The first Democratic debate began with a question to Warren about the economy: “Since most Americans think the economy is doing fine, why do you need all those plans for change?” She responded by pointing out that the “great” economy was primarily benefiting only a lucky few.
Even that, however, understates the issue. It’s not just that unemployment rates don’t tell the whole story about what it means to be working for a living. It’s that there is so much run amok with the direction of the country that the unemployment rate doesn’t begin to stand-in for the strength of the economy or the well-being of the country overall.
For that we need to pull together many strands and formulate a picture what it would mean to have four more years of Trump—the kind of world we are making. This note attempts to make a start. We can be explicit about many things. Our decline from the confident image of the Statue of Liberty was clear from early on, but now we have more specifics. We should leave no doubt about the risks we run.
In doing this, one goal is to avoid what I felt was a problem with the Clinton campaign. Trump kept talking about change, but we didn’t get across the danger in those changes: what they would mean for ordinary daily life, for the environment, for the courts, for democracy in America. Who’s to say if that would have made a difference, but many people were certainly surprised by what they got. If nothing else, it would have called out the risk of non-voting.
What follows is an outline with a few supporting points and references. As noted this is a start.
- Climate change continues unabated
More unprecedented floods, hurricanes, temperatures, etc.
By leaving the Paris agreement we broke the international unanimity that was the best chance for progress.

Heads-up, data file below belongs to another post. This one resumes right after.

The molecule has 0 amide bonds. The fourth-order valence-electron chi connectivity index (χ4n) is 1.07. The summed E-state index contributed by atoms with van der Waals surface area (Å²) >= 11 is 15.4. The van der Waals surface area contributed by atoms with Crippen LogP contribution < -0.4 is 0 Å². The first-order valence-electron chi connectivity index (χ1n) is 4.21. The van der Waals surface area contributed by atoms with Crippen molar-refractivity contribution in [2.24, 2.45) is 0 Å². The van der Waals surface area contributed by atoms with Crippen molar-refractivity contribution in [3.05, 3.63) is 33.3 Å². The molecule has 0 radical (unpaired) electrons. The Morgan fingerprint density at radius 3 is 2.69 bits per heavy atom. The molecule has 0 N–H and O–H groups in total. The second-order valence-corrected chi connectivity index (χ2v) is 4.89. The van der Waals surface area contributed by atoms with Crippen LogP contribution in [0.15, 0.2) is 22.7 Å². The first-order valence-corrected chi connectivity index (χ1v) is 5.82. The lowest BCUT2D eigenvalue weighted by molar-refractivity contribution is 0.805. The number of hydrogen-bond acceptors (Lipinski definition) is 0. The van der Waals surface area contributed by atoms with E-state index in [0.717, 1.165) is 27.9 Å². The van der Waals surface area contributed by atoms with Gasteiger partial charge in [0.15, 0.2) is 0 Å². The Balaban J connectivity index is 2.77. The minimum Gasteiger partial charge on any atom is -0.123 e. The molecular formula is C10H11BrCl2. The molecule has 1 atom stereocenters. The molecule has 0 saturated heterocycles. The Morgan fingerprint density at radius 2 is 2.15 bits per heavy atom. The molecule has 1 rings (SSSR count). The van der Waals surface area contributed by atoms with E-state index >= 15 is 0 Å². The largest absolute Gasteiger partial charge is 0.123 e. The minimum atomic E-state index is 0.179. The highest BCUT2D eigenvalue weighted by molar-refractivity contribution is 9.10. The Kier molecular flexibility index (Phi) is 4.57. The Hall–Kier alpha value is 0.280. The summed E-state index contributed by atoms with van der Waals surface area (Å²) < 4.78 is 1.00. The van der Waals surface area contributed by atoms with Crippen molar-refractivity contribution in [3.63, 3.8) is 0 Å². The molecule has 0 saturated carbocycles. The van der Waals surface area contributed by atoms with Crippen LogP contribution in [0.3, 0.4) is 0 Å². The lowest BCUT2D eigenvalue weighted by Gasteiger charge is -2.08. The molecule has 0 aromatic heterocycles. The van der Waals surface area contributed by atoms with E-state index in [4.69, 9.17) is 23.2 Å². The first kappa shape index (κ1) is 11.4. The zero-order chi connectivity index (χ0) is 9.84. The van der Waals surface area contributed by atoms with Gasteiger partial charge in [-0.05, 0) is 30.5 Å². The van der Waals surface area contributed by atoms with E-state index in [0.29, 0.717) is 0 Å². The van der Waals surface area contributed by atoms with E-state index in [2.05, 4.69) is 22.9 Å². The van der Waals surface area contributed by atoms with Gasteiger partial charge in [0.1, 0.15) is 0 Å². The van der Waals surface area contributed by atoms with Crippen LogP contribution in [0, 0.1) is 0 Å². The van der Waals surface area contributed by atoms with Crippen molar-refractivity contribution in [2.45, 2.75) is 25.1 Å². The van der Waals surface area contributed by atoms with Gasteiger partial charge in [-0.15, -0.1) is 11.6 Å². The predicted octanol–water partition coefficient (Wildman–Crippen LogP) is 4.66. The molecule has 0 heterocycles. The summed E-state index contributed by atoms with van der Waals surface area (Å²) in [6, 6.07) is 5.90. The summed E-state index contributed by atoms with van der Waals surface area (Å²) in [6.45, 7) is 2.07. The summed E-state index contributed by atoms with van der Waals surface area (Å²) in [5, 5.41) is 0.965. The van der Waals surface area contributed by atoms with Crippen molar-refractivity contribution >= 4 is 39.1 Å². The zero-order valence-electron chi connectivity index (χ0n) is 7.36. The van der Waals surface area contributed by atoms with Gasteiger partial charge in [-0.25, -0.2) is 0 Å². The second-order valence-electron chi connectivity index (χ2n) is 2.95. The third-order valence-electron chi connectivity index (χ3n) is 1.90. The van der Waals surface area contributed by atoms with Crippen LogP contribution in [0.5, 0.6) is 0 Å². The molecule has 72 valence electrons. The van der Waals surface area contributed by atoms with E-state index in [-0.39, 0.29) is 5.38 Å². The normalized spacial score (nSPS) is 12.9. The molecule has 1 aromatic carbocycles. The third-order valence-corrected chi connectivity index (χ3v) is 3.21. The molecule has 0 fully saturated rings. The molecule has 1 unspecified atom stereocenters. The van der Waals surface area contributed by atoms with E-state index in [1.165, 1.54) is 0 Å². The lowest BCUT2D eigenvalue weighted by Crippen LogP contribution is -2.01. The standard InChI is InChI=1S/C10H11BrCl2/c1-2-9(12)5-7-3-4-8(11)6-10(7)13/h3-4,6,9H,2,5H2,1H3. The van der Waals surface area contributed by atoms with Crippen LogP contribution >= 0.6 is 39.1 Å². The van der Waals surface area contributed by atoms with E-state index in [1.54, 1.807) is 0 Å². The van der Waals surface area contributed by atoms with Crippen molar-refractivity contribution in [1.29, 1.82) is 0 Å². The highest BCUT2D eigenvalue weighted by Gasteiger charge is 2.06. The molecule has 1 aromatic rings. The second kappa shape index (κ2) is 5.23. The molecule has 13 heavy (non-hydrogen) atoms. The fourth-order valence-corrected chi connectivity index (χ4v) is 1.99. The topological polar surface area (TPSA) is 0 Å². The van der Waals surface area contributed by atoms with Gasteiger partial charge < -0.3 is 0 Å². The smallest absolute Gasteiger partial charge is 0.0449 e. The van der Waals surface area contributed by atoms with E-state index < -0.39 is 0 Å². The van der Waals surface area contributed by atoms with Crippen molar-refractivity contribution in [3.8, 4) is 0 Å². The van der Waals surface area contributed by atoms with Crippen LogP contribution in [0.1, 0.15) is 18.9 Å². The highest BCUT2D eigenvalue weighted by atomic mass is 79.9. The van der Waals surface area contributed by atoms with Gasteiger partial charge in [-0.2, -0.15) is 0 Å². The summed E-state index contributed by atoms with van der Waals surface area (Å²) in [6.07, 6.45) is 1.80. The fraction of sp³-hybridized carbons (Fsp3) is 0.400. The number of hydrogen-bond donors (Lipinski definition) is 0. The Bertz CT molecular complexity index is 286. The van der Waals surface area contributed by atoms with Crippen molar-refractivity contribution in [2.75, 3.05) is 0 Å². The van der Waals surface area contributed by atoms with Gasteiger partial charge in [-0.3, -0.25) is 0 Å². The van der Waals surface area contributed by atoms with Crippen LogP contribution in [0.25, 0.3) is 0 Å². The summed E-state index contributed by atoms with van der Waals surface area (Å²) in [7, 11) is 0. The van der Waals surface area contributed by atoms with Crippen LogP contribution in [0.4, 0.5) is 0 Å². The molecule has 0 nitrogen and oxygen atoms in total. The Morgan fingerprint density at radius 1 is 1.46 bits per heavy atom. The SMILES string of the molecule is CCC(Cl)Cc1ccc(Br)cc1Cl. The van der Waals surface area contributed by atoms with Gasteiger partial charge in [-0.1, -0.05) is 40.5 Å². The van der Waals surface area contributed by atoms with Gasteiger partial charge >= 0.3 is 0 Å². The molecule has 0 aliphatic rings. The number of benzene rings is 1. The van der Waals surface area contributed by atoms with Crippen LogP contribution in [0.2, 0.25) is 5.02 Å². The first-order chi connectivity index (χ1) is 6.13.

Each lost year is time we won’t get back
- Back to the 19th century on woman’s rights
Roes vs Wade hangs by the thread of Roberts’ desire for Court legitimacy.
One more Supreme Court vacancy, and we all live in Alabama.
- Loss of American technological superiority
Disdain for science and technology in government
Non-support of research and education
Ignoring climate change technologies
Choosing big, established companies over innovators (Net Neutrality)
Xenophobia and racism encourage entrepreneurs to go elsewhere
=> Lower standard of living
=> Real threat to our military security
- Erosion of opportunities for middle class life
Education—weakening of public education and more generations in debt
Attacks on unions
Healthcare at issue—ACA hobbled with no other proposal in view
Continued declines in good jobs for people without degrees
No recognition of the problems created by technology change
Cutting the safety net—If you don’t succeed you’re a loser
- Nuclear proliferation and risk of nuclear terrorism
Encouraging nuclear proliferation by statements and actions (N. Korea vs Iran)
More players means more chance of theft or sale
Belligerence normalizes nuclear weapons
- A population divided against itself
Conflicts stoked between races, ethnic groups, cultures
No interest in racial justice—to the detriment of all
Cruel and intentionally divisive Immigration policy
- A world filled with senseless conflict
Major hit to both security and prosperity
Trade wars instead of alliances and international norms
New arms race already announced
Policy rooted in weakness—from fighting on all fronts
Conflict as the first choice— “Trade wars are easy.”
Other wars too?
- Weakened environmental and other standards
Air and water
- Bubble economy based on debt
Good times prolonged by deficit-funded stimulus
Proven recipe for cycles of boom and bust (back to the 19th century here too)
No Republican history of help during downturns
- Undermining of democracy in the US
Increasing government by fiat (“executive order”)
Restriction of voting rights
Politicization of the Justice Department
=> Democracy is not a luxury—it made us what we are.